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Deidre Whitmore: IS Alumna Honored by ASIST

Deidre Whitmore (B.A., Anthropology; ’16, MLIS, Informatics) has been to some fascinating archaeological sites – including digs in Easter Island, the Fayum region in Egypt, Ethiopia, and Japan. Ultimately, her interest in the management of geospatial data has unearthed a gem for her CV: the Pratt Severn Best Student Research Paper Award from the Association for Information Science and Technology (ASIS&T). She was presented with the award at the international conference of ASIS&T in Copenhagen last October, and the paper titled, “Seeking Context:  Archaeological Practices Surrounding the Reuse of Spatial Information,” may be published in the Journal of the Association for Information Science and Technology.

Whitmore, who currently serves as Digital Archaeology Lab and Data Publication Manager for the Cotsen Institute of Archaeology at UCLA, began working there during her undergraduate years. She says that while working on a variety of projects, including the Easter Island Statue Project, she would gravitate toward the database. Her experiences led her to the MLIS program at UCLA where she began researching data management and preservation in archaeology.

“A lot of my work involved going back and finding previous data that had been collected by other archaeologists or enthusiasts, and to reuse that,” Whitmore says. “In archaeology, it’s very difficult to recollect information because if you excavate deep down, you lose the context and you can’t go back and redig that area.

“If information is not documented correctly the first time, it’s really hard to understand what came out of it. I spent a lot of time trying to salvage what had already been published or saved in an archive somewhere, and I realized I wanted to make this [process] better.”

Whitmore says that within archaeology and its study of the past, “so much is linked to a specific place – not just a place in time, but to a location on Earth and the depth [of the excavation] itself.”

“Because we study a lot of information that was collected before people had GPS units, there might just be a textual description: ‘You turn right when you get to this giant rock, left at the bush.’ [Scholars] were trying to [find information] from – these half-done sketches they found or field notes that people had collected. Trying to figure out if these are imprecise or not is difficult, because it involves traveling to the location and checking it. You may not be able to go back to that exact place again.”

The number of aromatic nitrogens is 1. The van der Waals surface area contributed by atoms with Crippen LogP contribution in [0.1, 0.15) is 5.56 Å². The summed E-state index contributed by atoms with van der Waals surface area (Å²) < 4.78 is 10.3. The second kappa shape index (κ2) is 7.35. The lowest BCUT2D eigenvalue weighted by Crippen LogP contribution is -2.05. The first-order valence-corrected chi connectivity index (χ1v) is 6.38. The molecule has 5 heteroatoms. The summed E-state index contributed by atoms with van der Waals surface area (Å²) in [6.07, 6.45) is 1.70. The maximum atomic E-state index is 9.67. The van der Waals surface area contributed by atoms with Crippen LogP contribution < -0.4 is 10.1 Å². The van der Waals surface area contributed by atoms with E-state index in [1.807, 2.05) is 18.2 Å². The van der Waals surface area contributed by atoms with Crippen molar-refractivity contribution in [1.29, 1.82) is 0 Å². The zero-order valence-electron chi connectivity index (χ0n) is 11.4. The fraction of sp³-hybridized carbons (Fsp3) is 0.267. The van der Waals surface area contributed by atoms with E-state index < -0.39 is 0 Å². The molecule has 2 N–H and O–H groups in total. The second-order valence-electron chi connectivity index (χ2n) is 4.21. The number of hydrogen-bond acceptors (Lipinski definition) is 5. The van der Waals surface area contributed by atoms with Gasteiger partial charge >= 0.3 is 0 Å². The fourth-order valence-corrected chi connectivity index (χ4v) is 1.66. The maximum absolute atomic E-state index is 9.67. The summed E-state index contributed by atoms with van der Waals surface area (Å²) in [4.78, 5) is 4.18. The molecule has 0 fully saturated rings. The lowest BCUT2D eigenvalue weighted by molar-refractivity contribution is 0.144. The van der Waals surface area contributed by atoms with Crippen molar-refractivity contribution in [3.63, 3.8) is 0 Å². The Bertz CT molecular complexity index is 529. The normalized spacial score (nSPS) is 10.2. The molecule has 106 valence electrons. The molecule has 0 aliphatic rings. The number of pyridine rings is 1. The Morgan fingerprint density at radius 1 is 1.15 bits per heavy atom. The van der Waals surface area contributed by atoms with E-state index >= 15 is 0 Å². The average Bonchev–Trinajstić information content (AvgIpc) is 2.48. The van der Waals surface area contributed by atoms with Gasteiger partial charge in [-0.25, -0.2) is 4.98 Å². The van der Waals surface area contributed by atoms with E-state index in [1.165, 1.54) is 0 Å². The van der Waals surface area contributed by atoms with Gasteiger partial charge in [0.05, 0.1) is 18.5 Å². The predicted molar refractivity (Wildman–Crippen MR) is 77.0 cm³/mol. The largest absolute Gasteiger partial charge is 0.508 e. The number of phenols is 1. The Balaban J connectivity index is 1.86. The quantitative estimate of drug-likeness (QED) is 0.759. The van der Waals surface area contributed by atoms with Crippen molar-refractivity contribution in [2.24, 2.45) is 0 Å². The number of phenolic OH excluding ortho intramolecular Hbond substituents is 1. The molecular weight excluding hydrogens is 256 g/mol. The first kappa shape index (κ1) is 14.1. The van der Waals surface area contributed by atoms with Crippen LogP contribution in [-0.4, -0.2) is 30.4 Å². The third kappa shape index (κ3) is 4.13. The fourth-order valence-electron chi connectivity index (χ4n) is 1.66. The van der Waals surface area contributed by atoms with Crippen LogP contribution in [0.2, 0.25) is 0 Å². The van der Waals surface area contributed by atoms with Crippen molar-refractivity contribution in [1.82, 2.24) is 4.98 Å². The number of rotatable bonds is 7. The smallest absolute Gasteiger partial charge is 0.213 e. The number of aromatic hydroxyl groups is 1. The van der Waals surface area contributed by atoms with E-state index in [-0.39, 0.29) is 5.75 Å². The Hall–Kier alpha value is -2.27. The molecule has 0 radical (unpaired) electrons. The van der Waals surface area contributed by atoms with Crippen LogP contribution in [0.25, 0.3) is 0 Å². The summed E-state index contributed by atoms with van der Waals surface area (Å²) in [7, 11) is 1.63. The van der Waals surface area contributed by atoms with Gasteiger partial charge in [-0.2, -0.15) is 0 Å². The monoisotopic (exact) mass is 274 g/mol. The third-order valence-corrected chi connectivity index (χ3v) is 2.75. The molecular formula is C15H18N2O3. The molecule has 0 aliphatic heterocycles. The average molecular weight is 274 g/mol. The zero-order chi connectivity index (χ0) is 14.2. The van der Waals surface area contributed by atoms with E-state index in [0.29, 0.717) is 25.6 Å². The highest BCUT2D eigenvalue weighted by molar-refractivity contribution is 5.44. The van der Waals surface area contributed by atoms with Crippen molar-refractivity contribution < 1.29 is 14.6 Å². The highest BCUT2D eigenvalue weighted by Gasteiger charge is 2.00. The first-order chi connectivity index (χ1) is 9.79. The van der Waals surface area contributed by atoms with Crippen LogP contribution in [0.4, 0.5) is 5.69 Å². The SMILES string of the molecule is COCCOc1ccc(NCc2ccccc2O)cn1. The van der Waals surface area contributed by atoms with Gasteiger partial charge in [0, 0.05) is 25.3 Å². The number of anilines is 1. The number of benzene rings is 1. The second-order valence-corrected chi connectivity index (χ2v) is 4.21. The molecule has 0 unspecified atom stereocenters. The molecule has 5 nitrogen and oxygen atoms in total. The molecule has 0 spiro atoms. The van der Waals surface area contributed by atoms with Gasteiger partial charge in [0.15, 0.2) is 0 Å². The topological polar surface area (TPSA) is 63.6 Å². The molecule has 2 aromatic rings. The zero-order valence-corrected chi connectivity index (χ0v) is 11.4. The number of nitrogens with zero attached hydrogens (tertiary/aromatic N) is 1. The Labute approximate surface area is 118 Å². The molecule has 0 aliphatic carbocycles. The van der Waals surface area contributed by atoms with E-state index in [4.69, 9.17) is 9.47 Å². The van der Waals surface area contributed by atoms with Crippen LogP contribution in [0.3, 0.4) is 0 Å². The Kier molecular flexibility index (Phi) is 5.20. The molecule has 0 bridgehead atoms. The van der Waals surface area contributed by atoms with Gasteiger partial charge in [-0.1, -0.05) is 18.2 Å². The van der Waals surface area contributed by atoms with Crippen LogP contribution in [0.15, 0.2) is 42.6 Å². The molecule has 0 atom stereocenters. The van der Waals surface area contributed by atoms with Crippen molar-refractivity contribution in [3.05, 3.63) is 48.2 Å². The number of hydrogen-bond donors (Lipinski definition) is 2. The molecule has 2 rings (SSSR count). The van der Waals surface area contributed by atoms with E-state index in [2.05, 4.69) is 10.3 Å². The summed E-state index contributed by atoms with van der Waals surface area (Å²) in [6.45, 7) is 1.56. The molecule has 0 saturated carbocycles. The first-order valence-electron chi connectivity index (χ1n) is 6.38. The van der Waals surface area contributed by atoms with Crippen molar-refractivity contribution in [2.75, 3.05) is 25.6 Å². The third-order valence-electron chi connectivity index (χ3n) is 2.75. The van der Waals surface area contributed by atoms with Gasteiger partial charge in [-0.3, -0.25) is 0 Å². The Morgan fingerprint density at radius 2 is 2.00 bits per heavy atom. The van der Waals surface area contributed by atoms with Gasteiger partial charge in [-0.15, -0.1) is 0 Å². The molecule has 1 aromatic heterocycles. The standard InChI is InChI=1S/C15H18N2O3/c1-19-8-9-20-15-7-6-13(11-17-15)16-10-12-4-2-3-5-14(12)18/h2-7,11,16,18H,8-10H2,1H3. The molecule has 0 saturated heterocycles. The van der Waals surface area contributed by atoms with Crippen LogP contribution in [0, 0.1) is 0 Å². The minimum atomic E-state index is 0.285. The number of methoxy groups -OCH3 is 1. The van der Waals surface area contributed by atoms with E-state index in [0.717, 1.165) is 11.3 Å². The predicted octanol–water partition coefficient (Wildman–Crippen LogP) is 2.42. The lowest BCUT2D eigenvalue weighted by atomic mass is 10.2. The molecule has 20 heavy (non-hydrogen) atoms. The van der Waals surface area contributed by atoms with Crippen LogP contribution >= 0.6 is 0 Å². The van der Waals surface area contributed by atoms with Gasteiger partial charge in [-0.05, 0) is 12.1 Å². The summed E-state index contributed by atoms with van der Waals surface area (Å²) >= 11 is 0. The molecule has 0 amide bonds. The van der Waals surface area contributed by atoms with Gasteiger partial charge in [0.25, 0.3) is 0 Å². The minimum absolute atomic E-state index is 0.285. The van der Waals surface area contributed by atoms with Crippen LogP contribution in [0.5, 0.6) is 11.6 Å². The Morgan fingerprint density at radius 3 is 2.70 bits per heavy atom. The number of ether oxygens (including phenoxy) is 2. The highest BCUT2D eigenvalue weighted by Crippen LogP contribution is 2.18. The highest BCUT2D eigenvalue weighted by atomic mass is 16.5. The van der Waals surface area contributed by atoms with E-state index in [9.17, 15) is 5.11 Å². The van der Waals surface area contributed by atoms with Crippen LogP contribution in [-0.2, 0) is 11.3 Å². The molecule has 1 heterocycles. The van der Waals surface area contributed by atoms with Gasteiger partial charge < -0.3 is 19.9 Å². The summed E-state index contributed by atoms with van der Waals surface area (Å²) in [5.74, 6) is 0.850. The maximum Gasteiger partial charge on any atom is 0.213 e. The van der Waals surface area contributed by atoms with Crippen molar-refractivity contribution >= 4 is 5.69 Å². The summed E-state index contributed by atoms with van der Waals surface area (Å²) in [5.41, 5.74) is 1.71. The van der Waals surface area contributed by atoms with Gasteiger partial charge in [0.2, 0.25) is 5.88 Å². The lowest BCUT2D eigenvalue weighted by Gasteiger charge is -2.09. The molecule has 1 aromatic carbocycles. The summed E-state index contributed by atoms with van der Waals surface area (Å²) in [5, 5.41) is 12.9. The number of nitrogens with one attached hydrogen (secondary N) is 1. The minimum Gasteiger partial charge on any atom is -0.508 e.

Whitmore says that the interdisciplinary nature of collecting and analyzing archaeological data gives it a unique diversity.

“Because [archaeology] is interdisciplinary, you’ll have so many specialists working on one team, [all] focused on a very particular aspect of an artifact or a certain kind of artifact,” she says. “Someone could be working on ceramics; someone else could be studying lithics or tools versus vessels. Trying to incorporate all that [data] together into something functional so that someone can go back and understand how it was collected, is challenging.”

Whitmore says that a similar interdisciplinary approach to the field of cataloguing is essential, and that her experience of meeting other professionals in the field at the ASIS&T conference was illuminating.

“A lot of what I do pulls [expertise] from other fields,” she says. “Seeing how other researchers have addressed the same sorts of problems in other disciplines and seeing if there are ways we can adopt that is helpful.”

Whitmore is currently helping to build a data publishing platform for the Cotsen Institute of Archaeology Press. She is also managing a new digital archaeology lab for the Cotsen Institute, working with graduate students and faculty on data management and enforcing best practices in the field.


Above: Deidre Whitmore, Digital Archaeology Lab and Data Publication Manager for the Cotsen Institute of Archaeology at UCLA, stands in a carved hole called a “pu” at the top of the statue quarry at Easter Island. Whitmore and her colleagues were creating a 3D model of the pu and the surrounding area.

Photo by Greg Downing